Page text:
History Of Computer From 1946 To The iPad  Downloadable PPT File Included_01_thumb[7]I’m immersed in the 40s these days because I’ve managed to write the first ten pages about my dad’s time in Japan in 1946. The research has been fantastic, but I’m sure my writing is abominable. In fact, I actually haven’t even read what I’ve written except to determine the page count. It was in this 40s frame of mind that I discovered that the word technophobe first appeared in the Oxford English Dictionary in 1946, the same year that my 18-year-old dad was traveling by troop ship to Japan as a member of the Eighth Army Occupation Forces. At first I was surprised to find that this word was seventy years old, but then I discovered that ENIAC (Electronic Numerical Integrator and Computer) began operation in 1946. This behemoth built by the Army to determine ballistics trajectories consisted of 40 separate 8-foot-high racks and 18,000 tubes with 500,000 soldered connections. Look at this picture; it was fear-worthy for sure. Though today the ENIAC could probably be out-computed by my Fitbit, the term technophobe still applies – I am intimidated by most things electronic including that Fitbit. That’s why I call upon my family technophiles for help with website woes, software scariness, and hardware horrors.

“Bill Gates is a very rich man today . . . and do you want to know why? The answer is one word: versions.” ~Dave Barry

New Favorite Word – Videotape

vhs-cassette-tapeBecause my birthday was last week, I took note when the esteemed Oxford English Dictionary promised to provide, “your own personal OED birthday word.” Who could resist that? But, lo and behold, it spit out not one, but ten personal OED birthday words of my very own. Most are uninteresting: home-sitter, inducibility, fly-by, Magnox (magnesium + alloy), ryotei (Japanese restaurant), and underride. The others have more promise: nig-nog (foolish person), protogalaxy (a vast mass of gas (seriously)), psycho-killer, and videotape. Which one is my favorite? Well, I would be a nig-nog to use psycho-killer in the title of the post. Protogalaxy: definitely not me at all. That leaves videotape, first used by the Wall Street Journal in December, 1953.  It’s an old-school word that would have to be explained to my grandchildren. But you know what they say: vintage is in vogue. (And also because it was my birthday last week, by they, I mean I.)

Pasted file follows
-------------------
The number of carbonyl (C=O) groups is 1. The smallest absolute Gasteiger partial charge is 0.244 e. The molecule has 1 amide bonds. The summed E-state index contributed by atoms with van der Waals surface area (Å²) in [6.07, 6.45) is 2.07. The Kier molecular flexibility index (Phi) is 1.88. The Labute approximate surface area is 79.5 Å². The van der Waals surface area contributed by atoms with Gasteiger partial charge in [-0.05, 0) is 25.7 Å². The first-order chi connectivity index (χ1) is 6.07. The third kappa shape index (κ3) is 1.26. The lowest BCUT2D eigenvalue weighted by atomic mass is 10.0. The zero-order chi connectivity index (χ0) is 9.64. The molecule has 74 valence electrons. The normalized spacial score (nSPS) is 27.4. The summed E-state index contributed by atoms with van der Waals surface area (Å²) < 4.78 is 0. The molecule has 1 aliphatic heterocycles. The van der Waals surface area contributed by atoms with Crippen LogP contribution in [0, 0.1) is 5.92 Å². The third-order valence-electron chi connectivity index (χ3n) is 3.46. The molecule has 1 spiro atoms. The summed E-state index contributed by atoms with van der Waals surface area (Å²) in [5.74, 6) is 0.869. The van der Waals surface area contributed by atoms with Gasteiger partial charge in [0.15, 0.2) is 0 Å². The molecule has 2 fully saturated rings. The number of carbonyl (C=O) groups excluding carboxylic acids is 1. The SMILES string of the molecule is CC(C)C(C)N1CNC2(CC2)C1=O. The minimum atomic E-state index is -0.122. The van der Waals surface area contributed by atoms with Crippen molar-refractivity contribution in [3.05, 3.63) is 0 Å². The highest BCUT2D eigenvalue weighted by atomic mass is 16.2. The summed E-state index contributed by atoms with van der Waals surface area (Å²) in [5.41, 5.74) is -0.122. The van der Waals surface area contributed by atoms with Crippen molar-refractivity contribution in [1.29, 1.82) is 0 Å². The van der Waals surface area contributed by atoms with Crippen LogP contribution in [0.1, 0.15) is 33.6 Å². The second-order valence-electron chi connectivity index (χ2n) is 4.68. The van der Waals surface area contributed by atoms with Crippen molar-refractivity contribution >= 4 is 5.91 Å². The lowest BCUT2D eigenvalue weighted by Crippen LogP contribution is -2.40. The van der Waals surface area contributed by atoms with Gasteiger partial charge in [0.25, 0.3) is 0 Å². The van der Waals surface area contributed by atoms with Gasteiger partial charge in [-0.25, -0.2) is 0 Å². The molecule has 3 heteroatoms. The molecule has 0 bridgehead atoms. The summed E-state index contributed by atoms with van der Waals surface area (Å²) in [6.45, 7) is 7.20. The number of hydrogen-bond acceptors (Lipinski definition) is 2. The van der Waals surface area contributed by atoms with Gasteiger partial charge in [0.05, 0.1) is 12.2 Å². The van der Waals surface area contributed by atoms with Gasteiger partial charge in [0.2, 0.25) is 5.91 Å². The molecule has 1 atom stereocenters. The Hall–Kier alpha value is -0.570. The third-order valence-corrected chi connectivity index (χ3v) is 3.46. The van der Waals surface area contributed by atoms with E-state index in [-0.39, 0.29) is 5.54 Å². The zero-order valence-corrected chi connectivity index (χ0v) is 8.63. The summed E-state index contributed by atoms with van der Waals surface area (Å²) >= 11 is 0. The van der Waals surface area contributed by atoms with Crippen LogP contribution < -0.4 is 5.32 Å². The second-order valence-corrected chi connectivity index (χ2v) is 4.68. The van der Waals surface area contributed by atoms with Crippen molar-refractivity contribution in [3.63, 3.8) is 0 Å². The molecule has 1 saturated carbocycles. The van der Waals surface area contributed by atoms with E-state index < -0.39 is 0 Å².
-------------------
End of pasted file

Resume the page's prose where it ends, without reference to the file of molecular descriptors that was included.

“Sooner or later, everything old is new again.” – Stephen King

New Favorite Word – Jirble

– To spill (a liquid) by shaking or unsteady moving of the vessel; to pour out unsteadily. women-drinking-coffee-clipart-9TRB9x8Te

Not too long ago I jirbled coffee onto my laptop keyboard at work. I absorbed what I could with a tissue and then took it to the longsuffering folks in CIS. Without obvious eye-rolling, the Help Desk student began to dismantle it to see if I had caused irreparable harm. (Pause for Pepsi Syndrome flashback.) After removing multiple panels and around fifteen microscopic screws, he came to the innermost drops of coffee, swabbed up the offending moisture, blasted the laptop innards with compressed air, and commenced the reassembly. Not one screw was left over: a sure sign of a competent technician.

I have had a hand tremor for I don’t know how long that has lately become a threat to my electronic equipment. Not only do I occasionally jirble my coffee, my eyeliner sometimes resembles a line of Morse code. Keeping Dennis’ frequent and out loud frustration with overconfident major league outfielders in mind, I now “USE TWO HANDS” to carry a cup of coffee. Whether this is a benign side effect of a medication or just me being me, it’s annoying, but I shake it off, shake it off. (My apologies for the obvious pun and the Taylor Swift ear worm.)

“I can’t sprinkle sprinkles on. I lose control when I have sprinkles. I’m shaky. I still remember the great sprinkle accident of 1982.” –Ryan Stiles